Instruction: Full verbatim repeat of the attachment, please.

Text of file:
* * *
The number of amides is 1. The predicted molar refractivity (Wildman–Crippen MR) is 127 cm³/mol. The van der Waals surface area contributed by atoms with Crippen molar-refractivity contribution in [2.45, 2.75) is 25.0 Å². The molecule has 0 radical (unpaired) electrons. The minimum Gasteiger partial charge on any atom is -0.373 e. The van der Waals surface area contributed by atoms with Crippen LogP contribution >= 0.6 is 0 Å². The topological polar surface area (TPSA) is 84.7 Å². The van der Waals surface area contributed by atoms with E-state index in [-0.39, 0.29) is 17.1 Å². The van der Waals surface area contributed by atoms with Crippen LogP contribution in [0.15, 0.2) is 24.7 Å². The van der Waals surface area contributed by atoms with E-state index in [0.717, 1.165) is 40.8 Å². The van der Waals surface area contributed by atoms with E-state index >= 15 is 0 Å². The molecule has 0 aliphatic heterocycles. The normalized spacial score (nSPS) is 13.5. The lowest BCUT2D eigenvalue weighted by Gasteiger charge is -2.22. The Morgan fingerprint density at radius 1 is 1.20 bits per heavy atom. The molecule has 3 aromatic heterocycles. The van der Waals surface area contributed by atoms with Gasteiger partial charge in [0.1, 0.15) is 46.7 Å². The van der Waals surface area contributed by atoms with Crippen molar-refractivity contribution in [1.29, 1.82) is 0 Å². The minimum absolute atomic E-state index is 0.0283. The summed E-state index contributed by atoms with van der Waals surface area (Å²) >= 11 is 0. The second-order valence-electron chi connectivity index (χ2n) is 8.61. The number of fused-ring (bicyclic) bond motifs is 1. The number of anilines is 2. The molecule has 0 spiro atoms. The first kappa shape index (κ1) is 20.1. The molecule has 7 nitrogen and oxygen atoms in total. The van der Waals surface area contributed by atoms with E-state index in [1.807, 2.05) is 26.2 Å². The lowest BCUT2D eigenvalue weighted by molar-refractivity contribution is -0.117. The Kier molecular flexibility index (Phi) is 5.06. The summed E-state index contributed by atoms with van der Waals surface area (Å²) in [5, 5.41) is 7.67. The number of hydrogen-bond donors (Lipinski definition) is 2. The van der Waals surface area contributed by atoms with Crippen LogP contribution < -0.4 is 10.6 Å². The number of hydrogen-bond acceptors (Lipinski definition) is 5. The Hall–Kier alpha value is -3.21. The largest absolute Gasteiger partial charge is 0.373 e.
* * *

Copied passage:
The number of amides is 1. The predicted molar refractivity (Wildman–Crippen MR) is 127 cm³/mol. The van der Waals surface area contributed by atoms with Crippen molar-refractivity contribution in [2.45, 2.75) is 25.0 Å². The molecule has 0 radical (unpaired) electrons. The minimum Gasteiger partial charge on any atom is -0.373 e. The van der Waals surface area contributed by atoms with Crippen LogP contribution >= 0.6 is 0 Å². The topological polar surface area (TPSA) is 84.7 Å². The van der Waals surface area contributed by atoms with E-state index in [-0.39, 0.29) is 17.1 Å². The van der Waals surface area contributed by atoms with Crippen LogP contribution in [0.15, 0.2) is 24.7 Å². The van der Waals surface area contributed by atoms with E-state index in [0.717, 1.165) is 40.8 Å². The van der Waals surface area contributed by atoms with E-state index >= 15 is 0 Å². The molecule has 0 aliphatic heterocycles. The normalized spacial score (nSPS) is 13.5. The lowest BCUT2D eigenvalue weighted by Gasteiger charge is -2.22. The Morgan fingerprint density at radius 1 is 1.20 bits per heavy atom. The molecule has 3 aromatic heterocycles. The van der Waals surface area contributed by atoms with Gasteiger partial charge in [0.1, 0.15) is 46.7 Å². The van der Waals surface area contributed by atoms with Crippen molar-refractivity contribution in [1.29, 1.82) is 0 Å². The minimum absolute atomic E-state index is 0.0283. The summed E-state index contributed by atoms with van der Waals surface area (Å²) >= 11 is 0. The second-order valence-electron chi connectivity index (χ2n) is 8.61. The number of fused-ring (bicyclic) bond motifs is 1. The number of anilines is 2. The molecule has 0 spiro atoms. The first kappa shape index (κ1) is 20.1. The molecule has 7 nitrogen and oxygen atoms in total. The van der Waals surface area contributed by atoms with E-state index in [1.807, 2.05) is 26.2 Å². The lowest BCUT2D eigenvalue weighted by molar-refractivity contribution is -0.117. The Kier molecular flexibility index (Phi) is 5.06. The summed E-state index contributed by atoms with van der Waals surface area (Å²) in [5, 5.41) is 7.67. The number of hydrogen-bond donors (Lipinski definition) is 2. The van der Waals surface area contributed by atoms with Crippen LogP contribution < -0.4 is 10.6 Å². The number of hydrogen-bond acceptors (Lipinski definition) is 5. The Hall–Kier alpha value is -3.21. The largest absolute Gasteiger partial charge is 0.373 e.